Abstract Title

Artificial Companionship: Looking for Social Connections in Technology.

Presentation Type

Poster

Abstract

Long-term or chronic loneliness is a significant problem among older adults affecting over 4 million people in the US alone. Loneliness, when controlled for depression, is implicated in up to 25% sooner progression of dementias (Donovan et al., 2015), development of personality disorders (DeNiro, 1995), decreased executive control (Cacioppo and Hawkley, 2009), and decrease in IQ (Gow et al., 2007). Although deep and engaging person to person social interaction reduces feelings of loneliness, elderly adults are not always able to form these relationships. Intelligent Personal Assistants (IPA) and consumer level robotics offer an opportunity for the development of technological devices to serve as companions for this population. The present studies explore potential ways in which an IPA could help lonely older adults in reducing adverse emotions. Functional near-infrared spectroscopy (fNIRS) will be used to assess if robots are engaging both emotionally and intellectually. As part of this analysis, we are interested in investigating the neural networks that are activated during interaction with a stand-alone IPA voice operated device, as well as social robots. The study aims to explore the features necessary in a socially interacted device in order to form engaging, social connections with a user. A socially engaging device can potentially reduce loneliness in older adults, reducing related adverse health effects, improving quality of life, and reducing health care costs.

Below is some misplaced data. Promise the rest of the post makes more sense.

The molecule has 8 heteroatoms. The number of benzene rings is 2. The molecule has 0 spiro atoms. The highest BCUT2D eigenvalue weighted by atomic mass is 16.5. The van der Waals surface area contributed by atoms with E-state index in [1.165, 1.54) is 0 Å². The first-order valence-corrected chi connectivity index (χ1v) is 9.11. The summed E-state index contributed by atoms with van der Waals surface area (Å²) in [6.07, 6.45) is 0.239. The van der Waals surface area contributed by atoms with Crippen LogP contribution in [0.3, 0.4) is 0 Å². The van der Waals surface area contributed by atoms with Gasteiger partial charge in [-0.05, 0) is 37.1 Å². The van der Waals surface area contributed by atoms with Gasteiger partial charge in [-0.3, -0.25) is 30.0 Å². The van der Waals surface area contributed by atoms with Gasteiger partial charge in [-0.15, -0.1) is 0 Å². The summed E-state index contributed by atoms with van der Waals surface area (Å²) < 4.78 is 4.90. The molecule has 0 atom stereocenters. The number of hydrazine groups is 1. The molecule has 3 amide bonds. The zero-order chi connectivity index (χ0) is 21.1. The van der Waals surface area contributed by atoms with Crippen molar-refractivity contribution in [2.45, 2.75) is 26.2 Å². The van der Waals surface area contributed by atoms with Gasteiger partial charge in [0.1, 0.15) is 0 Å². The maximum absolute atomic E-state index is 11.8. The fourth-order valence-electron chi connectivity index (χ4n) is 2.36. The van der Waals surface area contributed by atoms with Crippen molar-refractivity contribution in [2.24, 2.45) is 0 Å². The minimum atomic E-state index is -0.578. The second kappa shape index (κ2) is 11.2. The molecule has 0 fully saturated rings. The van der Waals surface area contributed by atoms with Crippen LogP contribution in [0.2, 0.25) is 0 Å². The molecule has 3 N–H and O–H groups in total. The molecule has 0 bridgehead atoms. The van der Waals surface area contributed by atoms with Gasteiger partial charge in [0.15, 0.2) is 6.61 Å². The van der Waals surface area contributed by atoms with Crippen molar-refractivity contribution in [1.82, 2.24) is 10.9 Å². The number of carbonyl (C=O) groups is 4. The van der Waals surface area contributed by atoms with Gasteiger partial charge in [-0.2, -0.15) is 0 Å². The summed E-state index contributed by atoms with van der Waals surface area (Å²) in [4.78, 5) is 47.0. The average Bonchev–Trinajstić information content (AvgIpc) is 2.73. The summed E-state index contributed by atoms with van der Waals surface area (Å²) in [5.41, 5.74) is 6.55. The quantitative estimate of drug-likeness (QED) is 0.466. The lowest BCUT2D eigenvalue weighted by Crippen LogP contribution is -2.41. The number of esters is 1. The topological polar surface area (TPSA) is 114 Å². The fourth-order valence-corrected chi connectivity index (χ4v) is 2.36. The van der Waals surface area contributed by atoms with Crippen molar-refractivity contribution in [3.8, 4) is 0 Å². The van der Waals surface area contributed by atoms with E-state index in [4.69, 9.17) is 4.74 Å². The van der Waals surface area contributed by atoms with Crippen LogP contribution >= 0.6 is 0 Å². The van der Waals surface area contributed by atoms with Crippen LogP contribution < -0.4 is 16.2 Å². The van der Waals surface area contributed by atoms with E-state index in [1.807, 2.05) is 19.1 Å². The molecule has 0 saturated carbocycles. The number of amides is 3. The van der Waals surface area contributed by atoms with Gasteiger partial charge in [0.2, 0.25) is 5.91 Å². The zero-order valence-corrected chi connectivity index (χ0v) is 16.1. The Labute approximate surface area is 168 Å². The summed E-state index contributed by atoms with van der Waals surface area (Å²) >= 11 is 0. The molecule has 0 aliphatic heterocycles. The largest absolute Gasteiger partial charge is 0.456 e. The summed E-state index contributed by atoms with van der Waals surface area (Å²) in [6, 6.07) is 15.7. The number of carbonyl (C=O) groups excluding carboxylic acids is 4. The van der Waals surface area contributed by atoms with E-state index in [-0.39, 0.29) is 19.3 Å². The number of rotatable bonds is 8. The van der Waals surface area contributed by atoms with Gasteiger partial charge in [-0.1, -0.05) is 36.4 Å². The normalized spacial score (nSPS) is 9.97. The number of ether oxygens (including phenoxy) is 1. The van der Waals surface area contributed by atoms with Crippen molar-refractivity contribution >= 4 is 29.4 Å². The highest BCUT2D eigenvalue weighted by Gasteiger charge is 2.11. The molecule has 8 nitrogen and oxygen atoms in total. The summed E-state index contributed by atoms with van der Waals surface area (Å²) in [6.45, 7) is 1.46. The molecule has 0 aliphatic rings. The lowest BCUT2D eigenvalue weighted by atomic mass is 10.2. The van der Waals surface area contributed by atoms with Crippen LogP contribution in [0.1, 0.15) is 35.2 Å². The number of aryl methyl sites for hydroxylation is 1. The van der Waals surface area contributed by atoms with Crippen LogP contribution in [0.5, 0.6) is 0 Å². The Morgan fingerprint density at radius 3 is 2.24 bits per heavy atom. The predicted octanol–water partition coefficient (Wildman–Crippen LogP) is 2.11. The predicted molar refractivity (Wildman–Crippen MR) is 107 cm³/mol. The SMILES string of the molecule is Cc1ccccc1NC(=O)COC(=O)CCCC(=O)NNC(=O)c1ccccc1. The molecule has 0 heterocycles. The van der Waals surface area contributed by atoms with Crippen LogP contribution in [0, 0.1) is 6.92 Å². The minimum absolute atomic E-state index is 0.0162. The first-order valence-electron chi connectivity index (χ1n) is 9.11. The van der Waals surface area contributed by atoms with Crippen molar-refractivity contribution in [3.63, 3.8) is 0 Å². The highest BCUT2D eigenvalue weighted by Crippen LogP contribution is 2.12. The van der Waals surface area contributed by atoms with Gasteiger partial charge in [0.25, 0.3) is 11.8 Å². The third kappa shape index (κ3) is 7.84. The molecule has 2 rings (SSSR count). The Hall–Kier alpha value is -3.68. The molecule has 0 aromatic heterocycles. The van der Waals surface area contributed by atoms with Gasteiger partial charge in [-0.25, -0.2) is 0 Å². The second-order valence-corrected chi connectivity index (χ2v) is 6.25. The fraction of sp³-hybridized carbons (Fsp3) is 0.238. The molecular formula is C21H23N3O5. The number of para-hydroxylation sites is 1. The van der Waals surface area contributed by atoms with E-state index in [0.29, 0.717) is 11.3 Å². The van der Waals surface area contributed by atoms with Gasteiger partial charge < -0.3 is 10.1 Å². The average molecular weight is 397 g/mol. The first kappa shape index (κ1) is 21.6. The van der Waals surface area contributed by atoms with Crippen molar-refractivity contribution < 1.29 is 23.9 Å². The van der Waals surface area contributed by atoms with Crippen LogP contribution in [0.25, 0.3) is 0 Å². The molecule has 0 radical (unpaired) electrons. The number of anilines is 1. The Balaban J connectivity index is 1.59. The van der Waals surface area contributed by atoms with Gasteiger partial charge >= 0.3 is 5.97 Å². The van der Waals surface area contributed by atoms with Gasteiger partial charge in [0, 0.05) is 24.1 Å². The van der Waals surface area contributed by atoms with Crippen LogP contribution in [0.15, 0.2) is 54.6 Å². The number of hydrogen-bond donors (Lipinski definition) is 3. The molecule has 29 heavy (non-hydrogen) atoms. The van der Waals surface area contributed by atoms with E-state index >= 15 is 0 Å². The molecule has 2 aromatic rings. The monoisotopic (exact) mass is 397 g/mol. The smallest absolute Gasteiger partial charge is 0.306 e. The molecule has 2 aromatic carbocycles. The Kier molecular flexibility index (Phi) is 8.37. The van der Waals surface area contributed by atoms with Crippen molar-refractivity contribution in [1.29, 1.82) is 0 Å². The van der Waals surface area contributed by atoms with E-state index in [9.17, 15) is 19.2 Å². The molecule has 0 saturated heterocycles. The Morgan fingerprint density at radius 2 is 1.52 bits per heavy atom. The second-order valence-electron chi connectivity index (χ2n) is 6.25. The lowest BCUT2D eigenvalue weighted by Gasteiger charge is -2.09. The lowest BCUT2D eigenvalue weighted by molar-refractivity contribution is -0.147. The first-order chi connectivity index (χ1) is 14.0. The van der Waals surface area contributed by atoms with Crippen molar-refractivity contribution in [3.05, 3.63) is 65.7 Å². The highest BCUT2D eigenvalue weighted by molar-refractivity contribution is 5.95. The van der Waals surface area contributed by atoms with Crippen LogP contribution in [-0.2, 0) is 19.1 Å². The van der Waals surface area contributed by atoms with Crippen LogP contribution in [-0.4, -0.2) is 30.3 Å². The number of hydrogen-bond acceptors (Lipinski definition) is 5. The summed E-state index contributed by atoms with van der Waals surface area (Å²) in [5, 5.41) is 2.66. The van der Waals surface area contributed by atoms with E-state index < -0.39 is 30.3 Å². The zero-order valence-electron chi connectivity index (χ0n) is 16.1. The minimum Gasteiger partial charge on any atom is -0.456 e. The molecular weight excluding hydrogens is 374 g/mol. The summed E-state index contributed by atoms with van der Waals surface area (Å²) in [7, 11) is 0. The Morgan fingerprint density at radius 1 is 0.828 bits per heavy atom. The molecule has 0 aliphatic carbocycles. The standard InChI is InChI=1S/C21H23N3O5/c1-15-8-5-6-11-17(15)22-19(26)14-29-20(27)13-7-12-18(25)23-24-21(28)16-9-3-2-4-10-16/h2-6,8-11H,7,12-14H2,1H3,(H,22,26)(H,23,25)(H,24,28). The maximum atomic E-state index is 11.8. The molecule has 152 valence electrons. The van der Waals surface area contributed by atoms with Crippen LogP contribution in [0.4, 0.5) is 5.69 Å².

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Artificial Companionship: Looking for Social Connections in Technology.

Long-term or chronic loneliness is a significant problem among older adults affecting over 4 million people in the US alone. Loneliness, when controlled for depression, is implicated in up to 25% sooner progression of dementias (Donovan et al., 2015), development of personality disorders (DeNiro, 1995), decreased executive control (Cacioppo and Hawkley, 2009), and decrease in IQ (Gow et al., 2007). Although deep and engaging person to person social interaction reduces feelings of loneliness, elderly adults are not always able to form these relationships. Intelligent Personal Assistants (IPA) and consumer level robotics offer an opportunity for the development of technological devices to serve as companions for this population. The present studies explore potential ways in which an IPA could help lonely older adults in reducing adverse emotions. Functional near-infrared spectroscopy (fNIRS) will be used to assess if robots are engaging both emotionally and intellectually. As part of this analysis, we are interested in investigating the neural networks that are activated during interaction with a stand-alone IPA voice operated device, as well as social robots. The study aims to explore the features necessary in a socially interacted device in order to form engaging, social connections with a user. A socially engaging device can potentially reduce loneliness in older adults, reducing related adverse health effects, improving quality of life, and reducing health care costs.